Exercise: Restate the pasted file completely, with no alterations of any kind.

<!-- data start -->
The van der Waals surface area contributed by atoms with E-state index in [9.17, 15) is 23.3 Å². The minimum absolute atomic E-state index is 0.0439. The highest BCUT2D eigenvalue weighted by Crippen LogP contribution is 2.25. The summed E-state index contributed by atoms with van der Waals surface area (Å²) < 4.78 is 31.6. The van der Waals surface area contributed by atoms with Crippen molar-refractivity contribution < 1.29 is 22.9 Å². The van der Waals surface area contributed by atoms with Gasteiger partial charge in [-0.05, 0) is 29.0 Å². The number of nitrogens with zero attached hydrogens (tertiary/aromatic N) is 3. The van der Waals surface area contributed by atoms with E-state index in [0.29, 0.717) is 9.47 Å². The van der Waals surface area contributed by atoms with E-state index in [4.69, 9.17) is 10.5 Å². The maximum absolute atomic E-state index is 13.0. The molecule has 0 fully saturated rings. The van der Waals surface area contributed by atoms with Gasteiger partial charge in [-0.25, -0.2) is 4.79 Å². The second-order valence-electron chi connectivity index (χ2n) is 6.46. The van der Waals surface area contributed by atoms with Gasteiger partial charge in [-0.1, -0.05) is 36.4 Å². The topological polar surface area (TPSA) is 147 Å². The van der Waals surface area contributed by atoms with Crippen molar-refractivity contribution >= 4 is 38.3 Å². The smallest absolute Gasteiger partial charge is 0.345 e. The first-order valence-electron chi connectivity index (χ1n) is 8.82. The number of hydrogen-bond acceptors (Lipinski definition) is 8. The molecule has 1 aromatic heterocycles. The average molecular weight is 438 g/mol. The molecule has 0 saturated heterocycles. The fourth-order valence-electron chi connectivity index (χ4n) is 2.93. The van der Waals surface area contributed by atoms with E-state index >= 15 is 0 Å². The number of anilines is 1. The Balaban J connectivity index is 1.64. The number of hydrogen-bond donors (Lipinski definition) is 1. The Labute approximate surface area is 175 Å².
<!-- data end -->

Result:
The van der Waals surface area contributed by atoms with E-state index in [9.17, 15) is 23.3 Å². The minimum absolute atomic E-state index is 0.0439. The highest BCUT2D eigenvalue weighted by Crippen LogP contribution is 2.25. The summed E-state index contributed by atoms with van der Waals surface area (Å²) < 4.78 is 31.6. The van der Waals surface area contributed by atoms with Crippen molar-refractivity contribution < 1.29 is 22.9 Å². The van der Waals surface area contributed by atoms with Gasteiger partial charge in [-0.05, 0) is 29.0 Å². The number of nitrogens with zero attached hydrogens (tertiary/aromatic N) is 3. The van der Waals surface area contributed by atoms with E-state index in [0.29, 0.717) is 9.47 Å². The van der Waals surface area contributed by atoms with E-state index in [4.69, 9.17) is 10.5 Å². The maximum absolute atomic E-state index is 13.0. The molecule has 0 fully saturated rings. The van der Waals surface area contributed by atoms with Gasteiger partial charge in [-0.25, -0.2) is 4.79 Å². The second-order valence-electron chi connectivity index (χ2n) is 6.46. The van der Waals surface area contributed by atoms with Gasteiger partial charge in [-0.1, -0.05) is 36.4 Å². The topological polar surface area (TPSA) is 147 Å². The van der Waals surface area contributed by atoms with Crippen molar-refractivity contribution >= 4 is 38.3 Å². The smallest absolute Gasteiger partial charge is 0.345 e. The first-order valence-electron chi connectivity index (χ1n) is 8.82. The number of hydrogen-bond acceptors (Lipinski definition) is 8. The molecule has 1 aromatic heterocycles. The average molecular weight is 438 g/mol. The molecule has 0 saturated heterocycles. The fourth-order valence-electron chi connectivity index (χ4n) is 2.93. The van der Waals surface area contributed by atoms with E-state index >= 15 is 0 Å². The number of anilines is 1. The Balaban J connectivity index is 1.64. The number of hydrogen-bond donors (Lipinski definition) is 1. The Labute approximate surface area is 175 Å².